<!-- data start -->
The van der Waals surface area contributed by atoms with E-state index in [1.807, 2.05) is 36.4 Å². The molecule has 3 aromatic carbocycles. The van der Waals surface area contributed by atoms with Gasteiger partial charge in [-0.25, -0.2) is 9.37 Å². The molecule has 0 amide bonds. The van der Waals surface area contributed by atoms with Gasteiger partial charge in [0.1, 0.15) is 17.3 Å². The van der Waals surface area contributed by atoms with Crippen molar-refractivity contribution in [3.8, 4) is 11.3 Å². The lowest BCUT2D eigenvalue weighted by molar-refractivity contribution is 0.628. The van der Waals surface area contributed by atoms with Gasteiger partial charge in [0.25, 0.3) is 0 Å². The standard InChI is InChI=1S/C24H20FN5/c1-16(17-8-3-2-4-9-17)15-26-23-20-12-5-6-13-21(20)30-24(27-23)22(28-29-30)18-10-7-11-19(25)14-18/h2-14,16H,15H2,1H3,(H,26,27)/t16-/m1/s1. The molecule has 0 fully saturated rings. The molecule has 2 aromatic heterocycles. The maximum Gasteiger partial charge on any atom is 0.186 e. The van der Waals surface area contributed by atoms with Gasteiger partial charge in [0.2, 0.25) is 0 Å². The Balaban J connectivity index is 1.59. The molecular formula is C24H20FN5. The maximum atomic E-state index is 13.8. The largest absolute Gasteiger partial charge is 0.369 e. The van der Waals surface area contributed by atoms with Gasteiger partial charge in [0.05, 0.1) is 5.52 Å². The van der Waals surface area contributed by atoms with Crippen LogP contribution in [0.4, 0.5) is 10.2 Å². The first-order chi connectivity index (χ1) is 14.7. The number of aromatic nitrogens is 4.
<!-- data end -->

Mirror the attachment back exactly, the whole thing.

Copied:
The van der Waals surface area contributed by atoms with E-state index in [1.807, 2.05) is 36.4 Å². The molecule has 3 aromatic carbocycles. The van der Waals surface area contributed by atoms with Gasteiger partial charge in [-0.25, -0.2) is 9.37 Å². The molecule has 0 amide bonds. The van der Waals surface area contributed by atoms with Gasteiger partial charge in [0.1, 0.15) is 17.3 Å². The van der Waals surface area contributed by atoms with Crippen molar-refractivity contribution in [3.8, 4) is 11.3 Å². The lowest BCUT2D eigenvalue weighted by molar-refractivity contribution is 0.628. The van der Waals surface area contributed by atoms with Gasteiger partial charge in [0.25, 0.3) is 0 Å². The standard InChI is InChI=1S/C24H20FN5/c1-16(17-8-3-2-4-9-17)15-26-23-20-12-5-6-13-21(20)30-24(27-23)22(28-29-30)18-10-7-11-19(25)14-18/h2-14,16H,15H2,1H3,(H,26,27)/t16-/m1/s1. The molecule has 0 fully saturated rings. The molecule has 2 aromatic heterocycles. The maximum Gasteiger partial charge on any atom is 0.186 e. The van der Waals surface area contributed by atoms with Gasteiger partial charge in [0.2, 0.25) is 0 Å². The Balaban J connectivity index is 1.59. The molecular formula is C24H20FN5. The maximum atomic E-state index is 13.8. The largest absolute Gasteiger partial charge is 0.369 e. The van der Waals surface area contributed by atoms with Gasteiger partial charge in [0.05, 0.1) is 5.52 Å². The van der Waals surface area contributed by atoms with Crippen LogP contribution in [0.4, 0.5) is 10.2 Å². The first-order chi connectivity index (χ1) is 14.7. The number of aromatic nitrogens is 4.